Price vs. ValueGuest Post
Our job at Burgundy is to understand the true value of the quality companies that comprise our portfolios and Dream Team1 lists. That’s the reason we focus so heavily on fundamental research. Stock prices are subject to many factors, often beyond our ability to predict or influence, but knowing the value of a firm is something we can control.
The recent volatility in global markets provides an important reminder: the price investors are willing to pay for a piece of a company can fluctuate significantly over a short period, despite few operational changes in the business. These highly emotional periods when prices tend to get far out of line with value can be a gift for a long-term investor.
The concept of purchasing assets when they are available at a discount to their true worth is simple, but execution is fraught with challenges. Not only is attempting to discern intrinsic value difficult, but there are also a myriad of apparent mispricing opportunities. When price is well below a company’s perceived value, the investor may fail to profit because the gap between price paid and intrinsic value is never closed.
One effective strategy to mitigate this risk is to invest alongside shareholder-minded management teams who are good capital allocators, understand the concept of value investing and act to unlock value for shareholders. We believe that such a team can be found at Brookfield Asset Management.
In his last letter to shareholders (of which Burgundy is one), Bruce Flatt, CEO, did a superb job describing the concept of value investing and how Brookfield takes advantage of perceived mispricing in its real estate assets by buying its own stock when it is believed to be undervalued:
“It is often difficult to describe the concept of value investing, and specifically the difference between Price versus Value. We have a very simple example of this within our portfolio, where the markets are, for various reasons, pricing a security at nowhere near Value. More importantly, we view the aberration as an opportunity to be capitalized on—to your benefit.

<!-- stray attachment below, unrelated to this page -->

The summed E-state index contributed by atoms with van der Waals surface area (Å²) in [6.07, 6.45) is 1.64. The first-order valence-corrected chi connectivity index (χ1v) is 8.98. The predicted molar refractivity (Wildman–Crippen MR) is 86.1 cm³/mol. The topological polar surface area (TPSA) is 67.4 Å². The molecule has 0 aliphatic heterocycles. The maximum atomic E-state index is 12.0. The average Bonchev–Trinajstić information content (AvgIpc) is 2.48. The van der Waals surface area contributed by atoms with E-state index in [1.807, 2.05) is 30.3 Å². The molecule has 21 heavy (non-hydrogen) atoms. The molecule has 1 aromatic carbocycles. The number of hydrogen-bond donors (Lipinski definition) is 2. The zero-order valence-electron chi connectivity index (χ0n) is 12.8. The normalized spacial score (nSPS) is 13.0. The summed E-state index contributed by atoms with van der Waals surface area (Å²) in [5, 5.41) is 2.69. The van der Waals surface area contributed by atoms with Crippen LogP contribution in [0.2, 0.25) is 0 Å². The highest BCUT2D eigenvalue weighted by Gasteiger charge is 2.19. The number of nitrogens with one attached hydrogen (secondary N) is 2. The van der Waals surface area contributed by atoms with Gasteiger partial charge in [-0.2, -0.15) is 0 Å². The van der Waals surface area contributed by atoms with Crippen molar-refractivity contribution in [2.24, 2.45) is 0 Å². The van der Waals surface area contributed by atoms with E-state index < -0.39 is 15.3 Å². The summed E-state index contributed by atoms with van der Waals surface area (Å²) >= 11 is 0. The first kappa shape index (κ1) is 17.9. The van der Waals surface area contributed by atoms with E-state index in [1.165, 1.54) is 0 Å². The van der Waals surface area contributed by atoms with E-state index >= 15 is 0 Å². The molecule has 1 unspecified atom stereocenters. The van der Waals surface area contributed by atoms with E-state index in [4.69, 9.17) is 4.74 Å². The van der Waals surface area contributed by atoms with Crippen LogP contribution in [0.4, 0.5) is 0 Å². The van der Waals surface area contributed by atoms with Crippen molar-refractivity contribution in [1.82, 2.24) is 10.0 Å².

Price is a function of supply and demand characteristics, which are often influenced by the news of the day and short-term results. This has always been true, but is even more so today with social media, the 24 hour news cycle and all the information available to investors. Value, on the other hand, is the net present value of future cash flows based on assumptions for growth, discounted at an appropriate interest rate. The Price of a publicly traded security is often not the Value of it. The trading Price is known daily. Value takes knowledge and experience to fully define, and is more often an art than an exact science. …
It is clear that Price can be different for many reasons. Our job, however, is to know Value. We have transacted on more [real estate] properties than anyone globally—for over 25 years. This gives us comfort in our ability to understand Value. Furthermore, we have control over the assets we own, and in virtually all cases can realize the Value as we so choose. A stock market participant likely does not have this benefit, even though he/she may believe in the Value. The issue for the stock market investor is knowing “when” the Value may be reflected in Price. We can only assume that the people [who] sold us their shares at the prevailing Price last quarter do not believe that the Value will be recognized in the market any time soon, have a different view of Value than us, or just decided to do other things with their money. Regardless, to us, this is a stark example of the difference between Value and Price.”2
Burgundy has adhered to one investment philosophy to appraise companies for about as long as Brookfield has been valuing real estate. This history provides us with comfort in our ability to recognize value. As long-term equity investors, we too do not have to transact unless we believe value can be realized.
In recent weeks, we have seen many quality companies priced below our estimate of their intrinsic value, and we have put cash to work to take advantage of the opportunities the market has provided. These are the moments that define the quality-value investment style, and we expect they will serve our clients well over time.
- A Dream Team company is a list of companies that embody the business, financial & management characteristics that Burgundy deems high quality, but their current market price does not offer enough of a margin of safety to warrant investing at this time. Burgundy monitors these companies, waiting for the right purchase price.
- Reproduced with permission from Brookfield Asset Management.
Article By Mathew Harrison, Burgundy Asset Management